‘Good’ Vs ‘Bad’ Buybacks

May 03, 2019

Share buybacks can help investors identify stocks with the potential to outperform—but there's a difference between "good" and "bad" buybacks, says Janet Johnston.

Johnston is a portfolio manager at TrimTabs Asset Management, a boutique ETF issuer that runs two active equity ETFs, the $125 million TrimTabs All Cap U.S. Free-Cash-Flow ETF (TTAC) and the $12 million TrimTabs All Cap International Free-Cash-Flow ETF (TTAI).

Johnston will be a panelist at the upcoming Morningstar Investment Conference, held May 8-10 in Chicago. Here she shares her perspective on how to tell the good buybacks from the bad, as well as her thoughts on what investors can expect for the second half of 2019.

ETF.com: What can share buybacks tell you about the health of a company?

Janet Johnston: First, that there are good buybacks, and there are bad buybacks. You could say the same thing about dividends. Sometimes they're not sustainable: Companies are too aggressive, and their cash flows aren't growing fast enough to sustain the dividends.

In our research, we look for the companies doing buybacks with their free-cash flow. Those are the ones we prefer, because they have organic growth, versus more engineered growth. If the only option [a company has] is to buy back stock, then those probably aren't the companies we want.

So we look at a company's free-cash flow growth and balance sheet strength. We want to avoid companies that are leveraging up to buy back their stock, because then, they're basically engineering earnings per share growth.

ETF.com: Last year, we saw companies buying back their shares in record amounts, in large part due to the tax reform bill passed in 2018. Should we expect to see this pace of buybacks continue through 2019 and beyond?

Johnston: We’re continuing to see buybacks, but, one of the things we look at is actual share reduction. We don't look at announcements or what a company has done in the past, because announcements may be an indication of what a company is going to do, but you don't always know the timeline, and it's no guarantee.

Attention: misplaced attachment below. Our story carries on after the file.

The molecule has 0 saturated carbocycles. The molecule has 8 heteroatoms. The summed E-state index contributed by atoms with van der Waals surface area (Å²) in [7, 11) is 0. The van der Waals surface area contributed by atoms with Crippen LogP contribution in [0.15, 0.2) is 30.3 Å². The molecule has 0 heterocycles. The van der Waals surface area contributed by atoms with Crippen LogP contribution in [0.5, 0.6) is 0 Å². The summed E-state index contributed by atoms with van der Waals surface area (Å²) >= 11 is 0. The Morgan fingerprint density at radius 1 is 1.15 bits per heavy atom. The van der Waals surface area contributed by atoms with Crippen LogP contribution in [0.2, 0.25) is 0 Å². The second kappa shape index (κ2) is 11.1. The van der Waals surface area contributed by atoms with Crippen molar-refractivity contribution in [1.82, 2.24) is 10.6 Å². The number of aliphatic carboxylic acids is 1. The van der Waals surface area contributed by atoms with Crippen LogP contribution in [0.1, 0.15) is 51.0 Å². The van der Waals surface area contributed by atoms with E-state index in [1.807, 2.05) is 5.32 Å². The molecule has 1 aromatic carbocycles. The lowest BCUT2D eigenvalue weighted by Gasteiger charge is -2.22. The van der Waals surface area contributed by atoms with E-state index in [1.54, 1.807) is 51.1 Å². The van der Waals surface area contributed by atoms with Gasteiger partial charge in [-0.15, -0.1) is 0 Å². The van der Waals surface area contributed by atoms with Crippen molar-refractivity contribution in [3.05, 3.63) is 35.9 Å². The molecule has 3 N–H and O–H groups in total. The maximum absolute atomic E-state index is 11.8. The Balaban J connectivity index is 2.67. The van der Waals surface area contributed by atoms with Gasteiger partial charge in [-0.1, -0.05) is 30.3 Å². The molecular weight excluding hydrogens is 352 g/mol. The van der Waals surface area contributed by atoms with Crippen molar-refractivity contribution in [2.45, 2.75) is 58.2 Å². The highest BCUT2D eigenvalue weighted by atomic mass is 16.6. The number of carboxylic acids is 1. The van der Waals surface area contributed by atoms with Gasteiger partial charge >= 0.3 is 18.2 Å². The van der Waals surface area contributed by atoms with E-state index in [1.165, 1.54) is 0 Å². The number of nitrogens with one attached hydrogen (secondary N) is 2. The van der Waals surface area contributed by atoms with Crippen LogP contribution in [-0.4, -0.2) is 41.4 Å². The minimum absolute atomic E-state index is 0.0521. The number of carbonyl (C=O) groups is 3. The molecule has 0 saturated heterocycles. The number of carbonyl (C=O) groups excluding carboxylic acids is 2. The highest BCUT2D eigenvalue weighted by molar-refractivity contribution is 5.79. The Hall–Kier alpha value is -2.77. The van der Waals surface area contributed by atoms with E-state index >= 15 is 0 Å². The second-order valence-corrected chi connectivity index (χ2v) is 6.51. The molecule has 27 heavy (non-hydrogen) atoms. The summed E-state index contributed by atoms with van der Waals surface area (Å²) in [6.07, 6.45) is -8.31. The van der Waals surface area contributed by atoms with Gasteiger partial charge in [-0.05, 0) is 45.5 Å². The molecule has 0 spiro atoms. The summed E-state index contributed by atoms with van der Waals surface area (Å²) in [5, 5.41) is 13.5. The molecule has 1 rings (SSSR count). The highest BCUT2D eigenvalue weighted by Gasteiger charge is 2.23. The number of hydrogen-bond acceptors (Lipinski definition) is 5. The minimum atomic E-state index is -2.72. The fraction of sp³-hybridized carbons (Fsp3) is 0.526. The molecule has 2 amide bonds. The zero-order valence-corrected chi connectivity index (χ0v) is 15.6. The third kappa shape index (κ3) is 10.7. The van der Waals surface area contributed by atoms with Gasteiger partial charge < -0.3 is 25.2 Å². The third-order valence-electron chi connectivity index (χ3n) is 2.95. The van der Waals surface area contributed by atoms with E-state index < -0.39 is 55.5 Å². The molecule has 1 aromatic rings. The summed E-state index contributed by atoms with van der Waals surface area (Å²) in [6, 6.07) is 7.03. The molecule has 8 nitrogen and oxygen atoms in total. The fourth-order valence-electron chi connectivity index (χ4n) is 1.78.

But we’re continuing to see share buybacks. As investors, we like owning a bigger piece of the pie. Our caveat is that we want the good buybacks, the ones that are being done with free-cash flow versus debt.

ETF.com: How does the buyback factor fit into your multifactor strategies?

Johnston: For us, the share reduction is one factor in our multifactor model. By far the strongest factor in our model is free-cash flow. Buybacks are like any other factor; sometimes they work and sometimes they don't. But it works better if it's combined with free-cash flow, which is a stronger factor.

We think of our ETF positions as core, high quality investments. Our goal is to generate alpha over the Russell 3000 over the long term.

ETF.com: Looking ahead to where the market will go for the rest of the year, some folks are optimistic, some are pessimistic, some haven't made up their minds. Where do you fall?

Johnston: We’re constructive on the market. We expect things to continue, maybe moving higher. But we also saw that people got far too bearish in the fourth quarter [of 2018]—not just in terms of market sentiment, but in terms of expectations for earnings and the economy.

However, the GDP [gross domestic product] number keeps creeping up. Actual earnings for the first quarter keep creeping up. We've seen a very solid consumer in the U.S. and globally. And we're starting to see some global indicators pick up too. The consumer is very strong in the U.S., but the consumer is very strong in China too.

ETF.com: So the U.S.-China tariff war hasn't had much impact?

Johnston: It doesn't seem to be impacting the consumer. In the U.S., you've got record low unemployment; you've got the best balance sheets in 40 years; you've even got increasing wages. The U.S. consumer is in a very strong position.

At the same time, Lululemon, for example, is expecting to quadruple its sales in China. And there are other companies saying similar things in cosmetics, high-end spirits, shoes, retailers—Starbucks. When you hear companies say things like that, it seems we're seeing a consistent theme.

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Contact Lara Crigger at [email protected]

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